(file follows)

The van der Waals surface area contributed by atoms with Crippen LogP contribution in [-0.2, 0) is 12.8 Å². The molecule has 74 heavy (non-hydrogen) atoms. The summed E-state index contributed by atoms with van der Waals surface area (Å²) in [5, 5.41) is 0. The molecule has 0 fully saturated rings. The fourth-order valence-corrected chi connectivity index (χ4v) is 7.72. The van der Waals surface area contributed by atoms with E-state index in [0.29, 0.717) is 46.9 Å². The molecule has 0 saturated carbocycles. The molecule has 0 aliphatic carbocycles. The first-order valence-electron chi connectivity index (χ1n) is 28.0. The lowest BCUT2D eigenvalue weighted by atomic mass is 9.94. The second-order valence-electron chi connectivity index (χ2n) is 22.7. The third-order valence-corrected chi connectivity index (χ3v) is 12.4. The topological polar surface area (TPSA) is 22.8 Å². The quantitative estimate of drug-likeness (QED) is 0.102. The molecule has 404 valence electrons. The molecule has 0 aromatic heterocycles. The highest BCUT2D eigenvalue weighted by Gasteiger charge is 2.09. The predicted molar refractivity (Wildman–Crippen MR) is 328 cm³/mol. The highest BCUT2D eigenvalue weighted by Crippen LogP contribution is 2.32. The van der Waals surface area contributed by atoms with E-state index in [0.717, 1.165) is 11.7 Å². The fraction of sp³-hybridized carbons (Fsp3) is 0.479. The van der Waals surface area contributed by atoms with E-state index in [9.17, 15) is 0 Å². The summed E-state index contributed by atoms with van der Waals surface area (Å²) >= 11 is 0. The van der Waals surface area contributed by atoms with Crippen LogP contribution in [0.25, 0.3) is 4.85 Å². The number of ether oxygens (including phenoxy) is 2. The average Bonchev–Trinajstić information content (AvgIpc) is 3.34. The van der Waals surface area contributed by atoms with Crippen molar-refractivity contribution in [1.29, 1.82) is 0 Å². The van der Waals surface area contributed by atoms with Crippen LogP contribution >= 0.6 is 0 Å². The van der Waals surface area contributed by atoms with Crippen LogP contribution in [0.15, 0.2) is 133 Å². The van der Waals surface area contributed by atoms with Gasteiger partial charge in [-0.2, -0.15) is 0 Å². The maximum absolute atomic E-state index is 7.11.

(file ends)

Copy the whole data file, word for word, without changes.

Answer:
The van der Waals surface area contributed by atoms with Crippen LogP contribution in [-0.2, 0) is 12.8 Å². The molecule has 74 heavy (non-hydrogen) atoms. The summed E-state index contributed by atoms with van der Waals surface area (Å²) in [5, 5.41) is 0. The molecule has 0 fully saturated rings. The fourth-order valence-corrected chi connectivity index (χ4v) is 7.72. The van der Waals surface area contributed by atoms with E-state index in [0.29, 0.717) is 46.9 Å². The molecule has 0 saturated carbocycles. The molecule has 0 aliphatic carbocycles. The first-order valence-electron chi connectivity index (χ1n) is 28.0. The lowest BCUT2D eigenvalue weighted by atomic mass is 9.94. The second-order valence-electron chi connectivity index (χ2n) is 22.7. The third-order valence-corrected chi connectivity index (χ3v) is 12.4. The topological polar surface area (TPSA) is 22.8 Å². The quantitative estimate of drug-likeness (QED) is 0.102. The molecule has 404 valence electrons. The molecule has 0 aromatic heterocycles. The highest BCUT2D eigenvalue weighted by Gasteiger charge is 2.09. The predicted molar refractivity (Wildman–Crippen MR) is 328 cm³/mol. The highest BCUT2D eigenvalue weighted by Crippen LogP contribution is 2.32. The van der Waals surface area contributed by atoms with E-state index in [0.717, 1.165) is 11.7 Å². The fraction of sp³-hybridized carbons (Fsp3) is 0.479. The van der Waals surface area contributed by atoms with E-state index in [9.17, 15) is 0 Å². The summed E-state index contributed by atoms with van der Waals surface area (Å²) >= 11 is 0. The van der Waals surface area contributed by atoms with Crippen LogP contribution in [0.25, 0.3) is 4.85 Å². The number of ether oxygens (including phenoxy) is 2. The average Bonchev–Trinajstić information content (AvgIpc) is 3.34. The van der Waals surface area contributed by atoms with Crippen molar-refractivity contribution in [1.29, 1.82) is 0 Å². The van der Waals surface area contributed by atoms with Crippen LogP contribution >= 0.6 is 0 Å². The van der Waals surface area contributed by atoms with Crippen LogP contribution in [0.15, 0.2) is 133 Å². The van der Waals surface area contributed by atoms with Gasteiger partial charge in [-0.2, -0.15) is 0 Å². The maximum absolute atomic E-state index is 7.11.